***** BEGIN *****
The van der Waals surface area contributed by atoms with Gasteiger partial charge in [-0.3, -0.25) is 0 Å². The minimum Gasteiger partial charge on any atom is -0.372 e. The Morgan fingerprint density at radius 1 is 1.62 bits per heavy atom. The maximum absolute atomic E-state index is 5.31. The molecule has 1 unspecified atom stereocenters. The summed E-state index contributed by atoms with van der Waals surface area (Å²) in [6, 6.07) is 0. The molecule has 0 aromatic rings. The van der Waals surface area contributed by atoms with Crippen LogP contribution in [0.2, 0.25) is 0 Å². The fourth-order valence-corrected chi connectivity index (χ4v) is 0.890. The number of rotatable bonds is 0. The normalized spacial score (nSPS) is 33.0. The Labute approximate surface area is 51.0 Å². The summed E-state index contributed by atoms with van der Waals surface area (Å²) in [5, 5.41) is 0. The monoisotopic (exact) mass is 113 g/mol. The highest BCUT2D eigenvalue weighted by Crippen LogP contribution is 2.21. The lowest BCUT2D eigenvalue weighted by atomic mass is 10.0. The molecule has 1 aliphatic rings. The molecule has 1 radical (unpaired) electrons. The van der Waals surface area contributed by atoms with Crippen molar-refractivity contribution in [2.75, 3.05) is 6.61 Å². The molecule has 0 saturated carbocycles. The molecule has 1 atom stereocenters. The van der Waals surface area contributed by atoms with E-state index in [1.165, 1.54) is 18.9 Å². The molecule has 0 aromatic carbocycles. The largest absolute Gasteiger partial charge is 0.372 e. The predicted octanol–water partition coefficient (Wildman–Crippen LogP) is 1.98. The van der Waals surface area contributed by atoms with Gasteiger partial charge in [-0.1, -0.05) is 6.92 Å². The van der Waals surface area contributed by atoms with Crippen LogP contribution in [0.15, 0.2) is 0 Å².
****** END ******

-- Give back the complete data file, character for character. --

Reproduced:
The van der Waals surface area contributed by atoms with Gasteiger partial charge in [-0.3, -0.25) is 0 Å². The minimum Gasteiger partial charge on any atom is -0.372 e. The Morgan fingerprint density at radius 1 is 1.62 bits per heavy atom. The maximum absolute atomic E-state index is 5.31. The molecule has 1 unspecified atom stereocenters. The summed E-state index contributed by atoms with van der Waals surface area (Å²) in [6, 6.07) is 0. The molecule has 0 aromatic rings. The van der Waals surface area contributed by atoms with Crippen LogP contribution in [0.2, 0.25) is 0 Å². The fourth-order valence-corrected chi connectivity index (χ4v) is 0.890. The number of rotatable bonds is 0. The normalized spacial score (nSPS) is 33.0. The Labute approximate surface area is 51.0 Å². The summed E-state index contributed by atoms with van der Waals surface area (Å²) in [5, 5.41) is 0. The monoisotopic (exact) mass is 113 g/mol. The highest BCUT2D eigenvalue weighted by Crippen LogP contribution is 2.21. The lowest BCUT2D eigenvalue weighted by atomic mass is 10.0. The molecule has 1 aliphatic rings. The molecule has 1 radical (unpaired) electrons. The van der Waals surface area contributed by atoms with Crippen molar-refractivity contribution in [2.75, 3.05) is 6.61 Å². The molecule has 0 saturated carbocycles. The molecule has 1 atom stereocenters. The van der Waals surface area contributed by atoms with E-state index in [1.165, 1.54) is 18.9 Å². The molecule has 0 aromatic carbocycles. The largest absolute Gasteiger partial charge is 0.372 e. The predicted octanol–water partition coefficient (Wildman–Crippen LogP) is 1.98. The van der Waals surface area contributed by atoms with Gasteiger partial charge in [-0.1, -0.05) is 6.92 Å². The van der Waals surface area contributed by atoms with Crippen LogP contribution in [0.15, 0.2) is 0 Å².